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zzzachzzz
49d

So I work at this place that primarily does games for training purposes using Unreal Engine and C++. I've been doing web development there in React and JavaScript. Our client wants us to transition to making the games playable in the browser (partially because of Coronavirus and the need for remote work / training). This is possible with Unreal, as there's a way to export a project to be played in a browser (Emscripten to compile C++ into JavaScript), though this feature was recently deprecated in a recent release of Unreal. The package size is ridiculous though, and for a very small proof of concept project we created, the package for the game totalled ~160 MB. This is for what was effectively a 2d game made with 3d assets. On a good internet connection, this takes about a full minute to load the game into the browser page. This is where the rant begins: it seems silly to me to be developing browser games in this way, and that we should switch to a browser specific option like Three.js with other tools. My coworkers on the game dev side of things don't know much at all about web development, and I've been trying to convince them that the package size is way too big. The browser games we'll be developing are going to be in very short development cycles, apparently one per week... So it seems like yet another reason why using Unreal is overkill here, and could slow our development speed, even compared to learning a new JS 3d library. The game devs tend to be very dismissive about the package size, making comparisons to the usual massive binary files they regularly deal with. Thanks for the read, this was my first post on DevRant. What do you guys think?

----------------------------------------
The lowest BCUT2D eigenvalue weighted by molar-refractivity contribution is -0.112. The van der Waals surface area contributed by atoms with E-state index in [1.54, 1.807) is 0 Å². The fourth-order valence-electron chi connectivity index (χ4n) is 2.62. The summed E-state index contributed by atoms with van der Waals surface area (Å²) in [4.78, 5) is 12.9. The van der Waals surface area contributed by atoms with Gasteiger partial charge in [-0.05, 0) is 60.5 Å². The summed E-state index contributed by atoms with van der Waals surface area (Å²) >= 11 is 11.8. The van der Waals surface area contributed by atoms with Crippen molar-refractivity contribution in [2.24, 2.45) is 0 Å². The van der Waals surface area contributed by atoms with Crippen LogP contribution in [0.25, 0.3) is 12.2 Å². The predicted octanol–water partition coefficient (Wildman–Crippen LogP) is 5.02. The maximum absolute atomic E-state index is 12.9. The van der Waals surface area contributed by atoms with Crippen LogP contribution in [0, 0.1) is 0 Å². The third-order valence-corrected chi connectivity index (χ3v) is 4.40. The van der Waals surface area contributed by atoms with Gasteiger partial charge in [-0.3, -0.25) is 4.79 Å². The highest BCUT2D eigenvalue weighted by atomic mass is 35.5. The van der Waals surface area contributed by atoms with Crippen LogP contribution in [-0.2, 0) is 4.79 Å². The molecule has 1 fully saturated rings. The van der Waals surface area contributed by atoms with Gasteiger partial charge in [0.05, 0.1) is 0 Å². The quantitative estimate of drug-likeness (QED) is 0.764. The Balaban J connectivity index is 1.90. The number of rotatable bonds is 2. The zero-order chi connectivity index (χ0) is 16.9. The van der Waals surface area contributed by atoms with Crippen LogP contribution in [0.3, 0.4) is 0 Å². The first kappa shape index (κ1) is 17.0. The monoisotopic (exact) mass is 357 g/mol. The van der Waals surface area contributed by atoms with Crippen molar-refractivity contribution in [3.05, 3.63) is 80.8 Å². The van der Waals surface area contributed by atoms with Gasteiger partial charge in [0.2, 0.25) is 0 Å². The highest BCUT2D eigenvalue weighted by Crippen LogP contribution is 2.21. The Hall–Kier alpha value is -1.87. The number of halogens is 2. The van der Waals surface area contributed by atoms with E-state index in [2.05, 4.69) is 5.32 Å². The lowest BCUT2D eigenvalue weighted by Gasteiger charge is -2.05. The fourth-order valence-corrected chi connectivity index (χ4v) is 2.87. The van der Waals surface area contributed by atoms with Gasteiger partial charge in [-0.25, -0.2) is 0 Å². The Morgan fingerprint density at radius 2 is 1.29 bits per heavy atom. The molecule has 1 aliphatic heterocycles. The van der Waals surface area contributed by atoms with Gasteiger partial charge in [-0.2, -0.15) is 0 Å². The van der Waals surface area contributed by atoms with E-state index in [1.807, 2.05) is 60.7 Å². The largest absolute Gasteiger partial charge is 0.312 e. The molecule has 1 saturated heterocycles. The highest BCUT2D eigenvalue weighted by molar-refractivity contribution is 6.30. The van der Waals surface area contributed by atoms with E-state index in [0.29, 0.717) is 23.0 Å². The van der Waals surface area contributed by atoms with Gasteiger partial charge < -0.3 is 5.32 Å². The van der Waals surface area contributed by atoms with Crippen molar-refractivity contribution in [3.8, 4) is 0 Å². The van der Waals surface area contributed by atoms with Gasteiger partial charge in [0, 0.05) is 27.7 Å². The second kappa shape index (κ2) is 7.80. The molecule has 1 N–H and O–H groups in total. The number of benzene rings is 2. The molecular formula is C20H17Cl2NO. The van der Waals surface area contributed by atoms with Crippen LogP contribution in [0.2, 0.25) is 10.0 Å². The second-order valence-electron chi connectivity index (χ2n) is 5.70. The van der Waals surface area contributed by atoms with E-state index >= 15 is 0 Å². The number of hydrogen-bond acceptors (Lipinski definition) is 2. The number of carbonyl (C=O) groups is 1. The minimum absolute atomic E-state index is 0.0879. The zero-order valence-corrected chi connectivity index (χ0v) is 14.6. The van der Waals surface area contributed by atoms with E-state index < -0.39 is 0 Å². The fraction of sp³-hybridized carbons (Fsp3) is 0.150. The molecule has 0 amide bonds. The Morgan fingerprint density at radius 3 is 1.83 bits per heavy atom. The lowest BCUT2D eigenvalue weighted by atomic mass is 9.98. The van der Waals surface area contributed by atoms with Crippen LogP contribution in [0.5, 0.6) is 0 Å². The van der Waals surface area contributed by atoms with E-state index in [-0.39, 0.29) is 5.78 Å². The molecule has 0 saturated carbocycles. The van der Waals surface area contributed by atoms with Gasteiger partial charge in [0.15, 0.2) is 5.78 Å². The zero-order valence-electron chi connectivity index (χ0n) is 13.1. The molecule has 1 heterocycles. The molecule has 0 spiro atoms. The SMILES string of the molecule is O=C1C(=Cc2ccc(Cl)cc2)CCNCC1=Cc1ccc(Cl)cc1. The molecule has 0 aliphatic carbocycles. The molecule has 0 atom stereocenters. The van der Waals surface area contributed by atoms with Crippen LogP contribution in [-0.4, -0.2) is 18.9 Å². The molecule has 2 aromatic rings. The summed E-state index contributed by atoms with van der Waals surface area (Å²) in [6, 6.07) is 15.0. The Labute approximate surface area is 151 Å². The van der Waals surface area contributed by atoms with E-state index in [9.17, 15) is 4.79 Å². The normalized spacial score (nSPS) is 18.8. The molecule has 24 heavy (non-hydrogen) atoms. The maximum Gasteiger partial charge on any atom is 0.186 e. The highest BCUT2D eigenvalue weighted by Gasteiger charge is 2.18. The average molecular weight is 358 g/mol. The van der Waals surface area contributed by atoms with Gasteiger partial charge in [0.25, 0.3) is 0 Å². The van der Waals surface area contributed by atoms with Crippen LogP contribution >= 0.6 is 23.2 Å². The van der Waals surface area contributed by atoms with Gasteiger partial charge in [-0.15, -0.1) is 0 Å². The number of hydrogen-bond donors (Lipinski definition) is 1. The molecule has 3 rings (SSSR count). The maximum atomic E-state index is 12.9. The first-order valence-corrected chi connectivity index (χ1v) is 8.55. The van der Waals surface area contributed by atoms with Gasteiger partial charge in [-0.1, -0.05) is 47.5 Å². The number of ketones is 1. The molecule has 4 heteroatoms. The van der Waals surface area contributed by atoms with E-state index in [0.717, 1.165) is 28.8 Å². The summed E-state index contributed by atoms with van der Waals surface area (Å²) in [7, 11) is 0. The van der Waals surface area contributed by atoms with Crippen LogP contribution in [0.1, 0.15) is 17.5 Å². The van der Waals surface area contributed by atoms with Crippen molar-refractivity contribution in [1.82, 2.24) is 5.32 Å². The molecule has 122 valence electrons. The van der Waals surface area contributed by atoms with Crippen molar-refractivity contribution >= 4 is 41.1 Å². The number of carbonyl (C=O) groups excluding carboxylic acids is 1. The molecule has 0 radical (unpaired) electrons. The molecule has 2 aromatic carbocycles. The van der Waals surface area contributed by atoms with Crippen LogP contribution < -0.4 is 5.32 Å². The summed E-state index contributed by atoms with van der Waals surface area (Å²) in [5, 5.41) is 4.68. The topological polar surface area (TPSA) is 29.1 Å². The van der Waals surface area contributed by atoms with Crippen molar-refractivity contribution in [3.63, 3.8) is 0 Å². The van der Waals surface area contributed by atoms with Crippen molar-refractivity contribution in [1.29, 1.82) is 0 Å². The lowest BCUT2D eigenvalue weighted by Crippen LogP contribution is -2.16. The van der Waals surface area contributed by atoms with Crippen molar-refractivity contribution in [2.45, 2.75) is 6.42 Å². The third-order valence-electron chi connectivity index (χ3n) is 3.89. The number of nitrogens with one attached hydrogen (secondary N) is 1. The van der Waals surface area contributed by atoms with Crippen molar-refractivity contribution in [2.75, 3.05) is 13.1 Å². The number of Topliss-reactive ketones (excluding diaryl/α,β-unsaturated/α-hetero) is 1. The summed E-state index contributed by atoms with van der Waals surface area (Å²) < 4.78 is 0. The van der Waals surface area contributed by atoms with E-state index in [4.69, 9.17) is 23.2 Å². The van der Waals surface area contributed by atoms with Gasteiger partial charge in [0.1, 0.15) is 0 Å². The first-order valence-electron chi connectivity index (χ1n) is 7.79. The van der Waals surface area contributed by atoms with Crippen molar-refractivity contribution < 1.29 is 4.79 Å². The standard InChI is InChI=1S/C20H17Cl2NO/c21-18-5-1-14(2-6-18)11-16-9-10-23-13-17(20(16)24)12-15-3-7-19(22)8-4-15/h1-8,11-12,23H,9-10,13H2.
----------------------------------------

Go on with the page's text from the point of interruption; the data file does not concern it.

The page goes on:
Comments
  • 1
    Size is definitely the main limiting factor when it comes to WebGL games, though 5G and fiber optics, combined with browser caching are changing that a bit. My current download speed is about 1GB per minute, and I don't even have that good network infrastructure around here, at work it reaches even greater speeds.

    Perhaps the defining factor here is how much work would go into maintaining two separate products and keeping them in sync vs. the work required to optimise a single product to be suitable for both low-res web deployment and high-res desktop installation.
  • 0
    @hitko Yeah, that's the cost benefit analysis it comes down to. One thing I haven't tried yet is gzipping the files, so we'll see how much that can reduce the size transferred over the network. Whenever I loaded the page with the game, it seemed to re-download the files every time. Anything you could elaborate on with caching? It seemed like the game files weren't being cached.
  • 1
    @zzzachzzz Have a look at workbox https://developers.google.com/web/...

    It provides functions to hook into specific requests (e.g. when user opens a page, requests a resource, etc.), and deal with caching the response. It can, e.g. cache various files in the background and serve them immediately when needed, or serve a cached response if network isn't available, or even fetch a new version in the background while serving a cached version to the user.
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